After selecting a final design and clearly sketching it out on paper, it was time to make our ideas tangible. Prototyping allowed us to put our product in the hands of our users as we gathered feedback. We were able to test the feasibility of different form factors, pill box connecting materials, light sources and writing surfaces. Overall, prototyping brought us one step closer to a polished, user friendly product. This phase of our project included a series of rapid prototypes, user feedback and refined prototypes.
Rapid prototyping is just as it sounds: assembling a model of something very quickly. These low fidelity prototypes were fantastic for testing several design details simultaneously and at low cost. What material is best for connecting pill boxes: magnets or snaps? Glue them both to some cardboard and find out!
Systematically, we created a series of rapid prototypes of our three design components. For our pill boxes, we used small cardboard boxes with binder slips on the lids. Different connecting pieces were glued to the boxes as illustrated in the images bellow.
Next we built a small reminder system, experimenting with ways to wire lights around the writing surface. Bellow you can see how we moved from a bare bones whiteboard with lights to a slightly more polished cardboard version for user feedback.
Finally, we mocked up some content pages for our medication journal and glued them to the pages of an existing notebook. We used this to test line spacing and the applicability of preformatted content.
To showcase how each of these pieces work together, we created a short demo video using rapid prototypes. This video was later shown to potential users for feedback.
Using gloves, clouded glasses and a distracting soundtrack, we tested our rapid prototypes with consideration for our users who may have reduced sense of touch, vision impairments and/or mild cognitive impairments. This empathy testing allowed us to put ourselves in the shoes of our users and maximize the usability of our design.
Interestingly, we found that Lego pieces were the most effective concept for connection. They were easy to connect and had a tight hold due to their large surface area. When wearing our modified glasses (intended to simulate Glaucoma and Cataracts) we were also surprised to find that a small LED on each box was also more visible than the EL wire that we had previously favored. These testing tools likewise reinforced the importance of maximizing space for labels written in larger text. Although, the light in individual pill compartments greatly alleviated the challenge of reading labels with impaired vision.
In order to get feedback on our design, we created a video demonstrating how the product works. We then ran focus groups and sent emails to potential users where we explained our product, showed the demo video, and asked questions for feedback. The questions we asked were:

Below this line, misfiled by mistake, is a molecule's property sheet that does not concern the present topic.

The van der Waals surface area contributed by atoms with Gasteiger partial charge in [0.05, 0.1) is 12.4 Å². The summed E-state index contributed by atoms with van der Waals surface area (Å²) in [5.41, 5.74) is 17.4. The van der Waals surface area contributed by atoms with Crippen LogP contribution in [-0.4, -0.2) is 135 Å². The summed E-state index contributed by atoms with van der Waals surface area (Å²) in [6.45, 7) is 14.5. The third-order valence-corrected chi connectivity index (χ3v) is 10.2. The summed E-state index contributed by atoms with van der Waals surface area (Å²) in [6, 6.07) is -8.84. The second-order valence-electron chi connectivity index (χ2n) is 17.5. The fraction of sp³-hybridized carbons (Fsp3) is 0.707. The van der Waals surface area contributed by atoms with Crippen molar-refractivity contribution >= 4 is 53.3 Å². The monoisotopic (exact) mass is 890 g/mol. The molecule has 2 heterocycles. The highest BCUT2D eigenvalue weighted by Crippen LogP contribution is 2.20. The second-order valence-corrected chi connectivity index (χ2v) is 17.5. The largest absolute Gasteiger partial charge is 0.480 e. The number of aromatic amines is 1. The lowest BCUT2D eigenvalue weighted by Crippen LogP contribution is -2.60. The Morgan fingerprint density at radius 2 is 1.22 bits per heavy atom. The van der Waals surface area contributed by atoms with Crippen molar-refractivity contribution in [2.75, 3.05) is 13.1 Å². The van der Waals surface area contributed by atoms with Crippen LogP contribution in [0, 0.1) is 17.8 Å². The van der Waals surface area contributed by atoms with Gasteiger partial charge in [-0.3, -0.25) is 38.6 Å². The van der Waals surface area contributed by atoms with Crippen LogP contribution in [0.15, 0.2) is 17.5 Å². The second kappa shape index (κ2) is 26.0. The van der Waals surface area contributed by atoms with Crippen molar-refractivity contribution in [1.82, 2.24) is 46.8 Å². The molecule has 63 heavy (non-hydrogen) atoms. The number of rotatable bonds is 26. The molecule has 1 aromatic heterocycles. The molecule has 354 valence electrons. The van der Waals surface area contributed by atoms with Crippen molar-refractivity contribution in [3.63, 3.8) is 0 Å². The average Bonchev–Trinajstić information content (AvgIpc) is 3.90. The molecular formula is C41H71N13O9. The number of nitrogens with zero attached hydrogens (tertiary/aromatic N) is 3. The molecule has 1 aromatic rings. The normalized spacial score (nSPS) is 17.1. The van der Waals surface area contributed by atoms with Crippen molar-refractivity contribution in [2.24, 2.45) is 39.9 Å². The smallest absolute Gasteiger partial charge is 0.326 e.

- What, if anything, do you like about this product?
- What, if anything, do you dislike about this product?
- Do you have any suggestions for improving this product?
- Do you see yourself using this in real life? Why or why not?
- Do you think the pillbox, reminder system, and notebook work well together? Why or why not?
We reached out to users from our target audience for feedback. However, in order to maximize the amount of feedback that we received in a very short amount of time, we also reached out to members of a more general audience: anyone who takes at least one medication regularly, regardless of whether they suffer from memory loss.
Overall, participants responded positively to the MedMem system. However, improvements including larger label slips were integrated in our refined prototypes.
One lesson that we learned while creating refined prototypes is that there is more than one way to convey an idea. Originally, our team decided that 3D printing was ideal modeling our Lego style snap system. Unfortunately, the 3D printers that we had access to were not precise enough for the job. Lids came out the wrong size and the snaps did not fit together. Testing a different snap styles proved more troublesome. The printer was unable to render the finer details of the snap.
After several failed printing attempts we took a step back and discovered another method to build the pillbox. We laser cut acrylic and built up pill boxes in layers. Instead of our snap design, we added clear Velcro circles to simply convey the idea of connection.
Our reminder system is a laser cut mat board panel mounted on foam and strung with lights. Buttons are made from clay and a small clock is taped into the slot for an LCD screen.
Our medication journal was revised from our original templates. While they are elegantly simple, integrating color and icons improved the visual design from our previous iteration. We had them professionally bound to improve the fidelity and provide a more realistic experience for our users.